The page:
Marathons

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Running a half marathon or a full marathon is a huge accomplishment, but without proper training, nutrition, and determination, you won’t be able to reach your goals. Here’s everything you need to know about training for a marathon!

How to Train for a Half or Full Marathon

There are three different methods for training for races:

  • Run walk intervals. Instead of running at one pace, certain runners use walking/running intervals to train for a half marathon. This helps reduce the risk of injury and is a good option for beginning runners who want to complete a half marathon but are not concerned about qualifying for other races.
  • Building up mileage. If you’re running your first half marathon and don’t want to do run/walk intervals, choose a 16 or 20 week plan that slowly builds up mileage. Depending on your fitness level, you may occasionally want to
  • Long runs with short tempo runs. More advanced runners should use tempo and HIIT runs to help improve their times as well. Their plans should be around 10-16 weeks long, depending on the runner’s fitness level and their goals.

You can mix and match techniques from all three approaches, perhaps doing run/walk intervals on Mondays, a tempo run during the week, and a long run on the weekend. How much you decide to train for your marathon depends on the type of training plan you pick and if you’re facing any injuries.

Make sure you buy new shoes and break them in before the start of training. Worn out shoes can lead to shin splints, and you should replace your shoes every 300-350 miles.

Crosstraining for Marathoners

If you’re training for a half or full marathon, don’t forget to crosstrain! Crosstraining simply means doing another form of exercise that targets different muscle groups and helps reduce the risk of injury. Yoga, swimming, and other low-impact workouts are the best choices. Yoga in particular helps improve flexibility and strength, another key in preventing injury.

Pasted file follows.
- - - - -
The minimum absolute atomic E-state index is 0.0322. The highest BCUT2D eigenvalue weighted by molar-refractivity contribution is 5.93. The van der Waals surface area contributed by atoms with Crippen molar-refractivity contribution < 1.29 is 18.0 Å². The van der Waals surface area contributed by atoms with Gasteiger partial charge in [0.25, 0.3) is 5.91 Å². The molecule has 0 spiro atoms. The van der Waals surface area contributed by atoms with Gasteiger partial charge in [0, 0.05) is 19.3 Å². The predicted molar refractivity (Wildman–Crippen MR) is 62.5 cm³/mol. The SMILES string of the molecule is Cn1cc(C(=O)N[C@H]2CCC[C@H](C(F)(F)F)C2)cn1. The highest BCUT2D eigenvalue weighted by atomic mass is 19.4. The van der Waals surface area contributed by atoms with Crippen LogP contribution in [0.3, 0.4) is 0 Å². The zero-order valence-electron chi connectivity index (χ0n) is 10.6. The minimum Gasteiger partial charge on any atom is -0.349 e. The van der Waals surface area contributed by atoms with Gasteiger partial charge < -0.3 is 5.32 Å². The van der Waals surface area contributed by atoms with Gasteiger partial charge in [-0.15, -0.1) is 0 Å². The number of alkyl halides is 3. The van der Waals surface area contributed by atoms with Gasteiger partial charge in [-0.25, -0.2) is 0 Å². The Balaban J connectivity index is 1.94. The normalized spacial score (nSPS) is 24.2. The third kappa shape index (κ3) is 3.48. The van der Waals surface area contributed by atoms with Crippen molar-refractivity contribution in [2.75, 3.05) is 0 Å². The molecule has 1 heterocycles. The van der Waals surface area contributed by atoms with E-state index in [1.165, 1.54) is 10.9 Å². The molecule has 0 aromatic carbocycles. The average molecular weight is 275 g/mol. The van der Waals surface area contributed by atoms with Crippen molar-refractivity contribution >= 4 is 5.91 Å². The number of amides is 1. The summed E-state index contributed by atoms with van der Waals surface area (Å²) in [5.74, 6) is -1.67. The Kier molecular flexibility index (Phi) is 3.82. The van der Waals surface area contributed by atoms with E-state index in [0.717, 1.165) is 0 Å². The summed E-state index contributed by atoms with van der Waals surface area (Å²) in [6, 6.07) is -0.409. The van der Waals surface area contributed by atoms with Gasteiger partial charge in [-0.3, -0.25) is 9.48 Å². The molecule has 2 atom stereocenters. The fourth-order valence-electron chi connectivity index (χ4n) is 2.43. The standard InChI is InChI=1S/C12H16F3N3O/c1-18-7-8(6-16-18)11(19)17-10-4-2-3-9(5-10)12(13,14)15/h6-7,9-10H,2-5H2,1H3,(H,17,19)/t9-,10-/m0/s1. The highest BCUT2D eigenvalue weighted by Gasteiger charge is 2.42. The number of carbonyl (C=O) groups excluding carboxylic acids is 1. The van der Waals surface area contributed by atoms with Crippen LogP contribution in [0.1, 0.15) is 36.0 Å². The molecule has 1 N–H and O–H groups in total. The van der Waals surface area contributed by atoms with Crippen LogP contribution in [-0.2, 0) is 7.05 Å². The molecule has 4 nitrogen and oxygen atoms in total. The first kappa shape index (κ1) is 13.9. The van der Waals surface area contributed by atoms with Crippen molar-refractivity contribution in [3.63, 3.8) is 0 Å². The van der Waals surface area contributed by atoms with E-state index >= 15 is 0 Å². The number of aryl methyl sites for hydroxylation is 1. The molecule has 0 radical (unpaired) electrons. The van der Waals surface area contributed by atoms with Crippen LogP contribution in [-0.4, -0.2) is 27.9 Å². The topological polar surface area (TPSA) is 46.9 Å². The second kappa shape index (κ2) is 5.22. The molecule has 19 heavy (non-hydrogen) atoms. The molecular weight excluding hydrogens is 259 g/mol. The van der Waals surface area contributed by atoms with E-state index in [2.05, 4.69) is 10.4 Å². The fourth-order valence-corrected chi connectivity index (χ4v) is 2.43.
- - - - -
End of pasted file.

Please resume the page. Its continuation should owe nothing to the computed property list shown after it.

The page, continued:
Runners should also make sure to keep strength training in their workout routine, focusing especially on hamstrings by doing deadlifts. Weak hamstrings can cause shin splints.

How to Choose a Marathon or Half Marathon

What kind of race do you want to run? There’s a New Year’s Race that goes through downtown LA at night, a Rock n’ Roll marathon series with live bands along the route, and even races that go through Disneyland.

If you’re running your first race, it’s probably best to choose a race that’s close to where you live so it’ll be low stress to get to the Expo to pick up your race number and then find parking the day of the race. While traveling to different cities to do races can be an adventure, you may want a lower stress race to get you acclimated to the marathon world.

What to Remember on Race Day

On the day before race day, you should have gone to the Health and Fitness Expo that races hold for runners to get their numbers and to showcase health and fitness products. Set out everything you need the night before. Organization is key to cutting down on stress.

Here are some things you should think about on race day:

  • Who’s going to drive you? Sure, you can drive yourself, but remember you’re going to be sore and exhausted, so it’s best if you get a friend to meet you at the finish line!
  • Wear tried-and-true gear. Never wear new sneakers or new workout clothes on race day. You don’t know what chafes or what is uncomfortable until you’ve run with it in the past! So only use what’s tried and true from your training on race day.
  • Are you going to run with music? If so, create a playlist. You don’t want to be fumbling with your ipad during the race. Also, invest in a good armband to hold your keys, cell phone, and ID. Good earbuds are also a must — you don’t want them falling out as you run.
  • Eat breakfast 2-3 hours before your race. This should be the same breakfast you eat before your long runs, and should be made up of protein and carbs. Some runners opt to drink coffee, others think it upsets their stomach or makes their aerobic performance suffer, so once again try out different combinations during training to figure out what you’re going to eat on race day.

Some Popular Marathons Across The Country:

Some Sites To Get You Started:

You have to walk before you run. Visit our page on Walking to get you started.

Marathon Rookie for all you need to know about preparing for a marathon, including a calendar of races across the country.

For a more extensive list of marathons, visit The Marathon Guide.

Magazines: